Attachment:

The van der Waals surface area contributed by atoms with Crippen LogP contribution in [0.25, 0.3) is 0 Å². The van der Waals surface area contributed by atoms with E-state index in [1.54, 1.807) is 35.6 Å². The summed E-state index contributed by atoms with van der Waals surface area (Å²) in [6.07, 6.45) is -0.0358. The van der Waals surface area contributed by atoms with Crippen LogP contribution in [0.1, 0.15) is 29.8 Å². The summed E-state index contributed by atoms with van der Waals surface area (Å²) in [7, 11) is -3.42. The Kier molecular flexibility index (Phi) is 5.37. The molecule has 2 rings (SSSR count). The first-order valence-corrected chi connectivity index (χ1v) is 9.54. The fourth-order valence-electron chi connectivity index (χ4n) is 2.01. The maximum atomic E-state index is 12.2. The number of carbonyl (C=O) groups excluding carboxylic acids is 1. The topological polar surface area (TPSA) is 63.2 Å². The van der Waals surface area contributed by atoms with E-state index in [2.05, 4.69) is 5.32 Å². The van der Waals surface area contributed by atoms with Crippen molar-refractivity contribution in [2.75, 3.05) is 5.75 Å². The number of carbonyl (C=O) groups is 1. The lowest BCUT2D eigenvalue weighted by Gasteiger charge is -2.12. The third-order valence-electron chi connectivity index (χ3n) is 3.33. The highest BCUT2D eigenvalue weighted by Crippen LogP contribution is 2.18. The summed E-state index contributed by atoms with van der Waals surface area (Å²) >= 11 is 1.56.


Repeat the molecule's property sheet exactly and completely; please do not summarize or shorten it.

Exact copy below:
The van der Waals surface area contributed by atoms with Crippen LogP contribution in [0.25, 0.3) is 0 Å². The van der Waals surface area contributed by atoms with E-state index in [1.54, 1.807) is 35.6 Å². The summed E-state index contributed by atoms with van der Waals surface area (Å²) in [6.07, 6.45) is -0.0358. The van der Waals surface area contributed by atoms with Crippen LogP contribution in [0.1, 0.15) is 29.8 Å². The summed E-state index contributed by atoms with van der Waals surface area (Å²) in [7, 11) is -3.42. The Kier molecular flexibility index (Phi) is 5.37. The molecule has 2 rings (SSSR count). The first-order valence-corrected chi connectivity index (χ1v) is 9.54. The fourth-order valence-electron chi connectivity index (χ4n) is 2.01. The maximum atomic E-state index is 12.2. The number of carbonyl (C=O) groups excluding carboxylic acids is 1. The topological polar surface area (TPSA) is 63.2 Å². The van der Waals surface area contributed by atoms with E-state index in [2.05, 4.69) is 5.32 Å². The van der Waals surface area contributed by atoms with Crippen molar-refractivity contribution in [2.75, 3.05) is 5.75 Å². The number of carbonyl (C=O) groups is 1. The lowest BCUT2D eigenvalue weighted by Gasteiger charge is -2.12. The third-order valence-electron chi connectivity index (χ3n) is 3.33. The highest BCUT2D eigenvalue weighted by Crippen LogP contribution is 2.18. The summed E-state index contributed by atoms with van der Waals surface area (Å²) >= 11 is 1.56.